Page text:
Tuesday Garden Party- Favorite Garden Books (Hint: Gift Ideas!)

Today we’re talking favorite garden books. I wouldn’t be the gardener I am today without all the books I’ve read and learned from through the years. I did not grow up gardening or surrounded by gardeners, so I’ve found books to indispensable for guidance and inspiration.

Here are some of my favorites, with links if you’re interested in buying them or giving them as a gift (and yes, the links are through my affiliate program with Amazon, so I will get a tiny percentage…so if you buy, thank you for supporting me!).

One of the very first authors I read- even before we had a yard to garden in- was Ann Lovejoy. I really related to her first books because although she wrote for a newspaper, she was very real and shared that she started gardening as a mom with toddlers and learned along the way. She’s funny, too, and writes about plants in such a way that I read her books like I’d read novels.

A Year Along The Garden Path (or Further Along The Garden Path back when I bought it) is one of Anne’s later books and therefore dispenses a lot of knowledge that she’s gained over the years- luckily with trademark humor intact.

Ah, where would I be without Weedless Gardening?

Weeding more, of course.

Since my daughter just walked in and said, “that book sure didn’t help, mom, since we still have a lot of weeds!” I should probably state that I still weed, just not nearly as much as I used to before reading this book. Here’s where I gained the information to be able to garden without tilling, and where I first read about using newspaper and mulch in garden beds.

Every gardener needs to read this book at least once.

Steve Solomon has so much knowledge about Growing Vegetables West Of The Cascades. I use the recipe included in this book to make my own organic fertilizer. I used a lot of his recommendations when compiling my Organic Garden Monthly Checklist.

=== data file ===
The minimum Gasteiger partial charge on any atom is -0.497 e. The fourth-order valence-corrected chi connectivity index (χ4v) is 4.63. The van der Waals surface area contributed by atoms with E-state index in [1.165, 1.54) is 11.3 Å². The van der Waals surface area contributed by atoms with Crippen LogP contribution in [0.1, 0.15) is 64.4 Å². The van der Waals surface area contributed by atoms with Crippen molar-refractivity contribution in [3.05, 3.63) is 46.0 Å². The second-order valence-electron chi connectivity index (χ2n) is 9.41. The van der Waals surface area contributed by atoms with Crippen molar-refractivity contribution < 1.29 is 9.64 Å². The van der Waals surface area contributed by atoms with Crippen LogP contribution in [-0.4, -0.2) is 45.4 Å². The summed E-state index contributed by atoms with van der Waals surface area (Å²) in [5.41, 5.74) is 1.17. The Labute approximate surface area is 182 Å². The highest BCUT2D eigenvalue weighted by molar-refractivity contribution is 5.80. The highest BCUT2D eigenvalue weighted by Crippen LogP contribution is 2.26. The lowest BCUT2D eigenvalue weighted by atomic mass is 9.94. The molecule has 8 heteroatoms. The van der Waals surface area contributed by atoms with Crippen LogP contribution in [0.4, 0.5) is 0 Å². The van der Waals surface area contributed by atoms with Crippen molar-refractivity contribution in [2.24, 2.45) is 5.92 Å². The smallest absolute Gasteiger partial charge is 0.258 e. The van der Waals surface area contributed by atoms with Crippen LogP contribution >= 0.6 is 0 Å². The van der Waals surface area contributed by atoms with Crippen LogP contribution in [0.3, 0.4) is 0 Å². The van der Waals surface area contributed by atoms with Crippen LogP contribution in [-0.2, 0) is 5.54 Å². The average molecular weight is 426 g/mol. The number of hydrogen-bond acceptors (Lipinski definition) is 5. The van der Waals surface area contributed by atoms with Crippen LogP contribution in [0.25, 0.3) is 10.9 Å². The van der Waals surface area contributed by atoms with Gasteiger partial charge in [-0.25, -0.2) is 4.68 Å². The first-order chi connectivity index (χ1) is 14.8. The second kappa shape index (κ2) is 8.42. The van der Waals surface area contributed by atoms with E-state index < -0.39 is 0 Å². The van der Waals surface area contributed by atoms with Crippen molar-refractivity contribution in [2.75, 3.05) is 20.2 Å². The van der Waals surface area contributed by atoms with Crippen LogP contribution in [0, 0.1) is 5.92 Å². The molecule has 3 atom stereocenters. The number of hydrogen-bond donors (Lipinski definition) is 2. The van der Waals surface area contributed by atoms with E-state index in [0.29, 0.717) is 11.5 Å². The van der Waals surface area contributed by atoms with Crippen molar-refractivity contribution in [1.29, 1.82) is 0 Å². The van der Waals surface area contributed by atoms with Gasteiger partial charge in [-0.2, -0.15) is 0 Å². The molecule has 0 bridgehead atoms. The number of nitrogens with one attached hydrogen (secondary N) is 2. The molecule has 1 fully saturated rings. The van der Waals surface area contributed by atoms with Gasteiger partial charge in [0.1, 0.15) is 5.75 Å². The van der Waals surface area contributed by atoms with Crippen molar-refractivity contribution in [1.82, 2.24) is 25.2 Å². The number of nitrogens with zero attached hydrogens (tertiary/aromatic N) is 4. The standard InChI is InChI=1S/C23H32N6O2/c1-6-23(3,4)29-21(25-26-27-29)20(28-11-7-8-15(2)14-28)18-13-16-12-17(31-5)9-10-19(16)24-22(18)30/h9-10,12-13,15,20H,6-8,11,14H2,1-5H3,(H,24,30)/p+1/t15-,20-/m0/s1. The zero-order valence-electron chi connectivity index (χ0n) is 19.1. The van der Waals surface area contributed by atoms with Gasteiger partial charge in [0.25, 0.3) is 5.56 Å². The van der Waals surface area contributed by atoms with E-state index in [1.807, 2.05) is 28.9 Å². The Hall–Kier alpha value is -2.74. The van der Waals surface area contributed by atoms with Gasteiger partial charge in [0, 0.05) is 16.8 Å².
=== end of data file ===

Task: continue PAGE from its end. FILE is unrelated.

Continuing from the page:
Because of this book, I dared to plant tomatoes earlier under cover and grow more fall crops. There’s tons of information in this, so if you live west of the Cascades (or in a maritime climate like ours) this book is a must.

Rodale puts out a lot of books for organic gardeners. This is just one, but I go to this Garden Problem Solver whenever I need answers. It’s organized by crop, so I can just look up “potatoes” to find out what’s eating the leaves (flea beetles), and what I can do about them (use a row cover in early spring, apply organic control if still around later).

Now here are a few books I’d like to put on my Christmas list- I’ve read about the first and really like the author, need the second, and am really curious about the third:

Steve Solomon again- writing Gardening When It Counts. Gina at HomeJoys reviewed this awhile ago and I’ve been wanting to read it ever since.

The Organic Gardener’s Handbook of Natural Insect and Disease Control seems to be an update to the problem solver book- and I could really benefit from the color pictures of insects. I’ve read that it’s pretty comprehensive, which I need.

Sheesh. There seems to be no end to the new bugs and diseases a gardener faces…

Really- locavores have it wrong? You can tell me how to truly eat responsibly? Whew. I better not eat anything until I read this, then.

But since I’ve always said it’s “just food” and there are other problems in the world, a title like Just Food: Where Locavores get It Wrong & How We Can Truly Eat Responsibly is gonna get me every time.

What about you- what are your favorite gardening books? Anything I need to add to my “wish list?”





  1. Gina says

    I love a good book list! And a book list for gardeners is a real winner! I have already enjoyed several books on your list – and now I’ll need to find the others!


  2. says

    I wasn’t well enough to answer this week’s theme, but I am posting some lovely flowers that ring the bells of Christmas for me.
    Have a lovely December.

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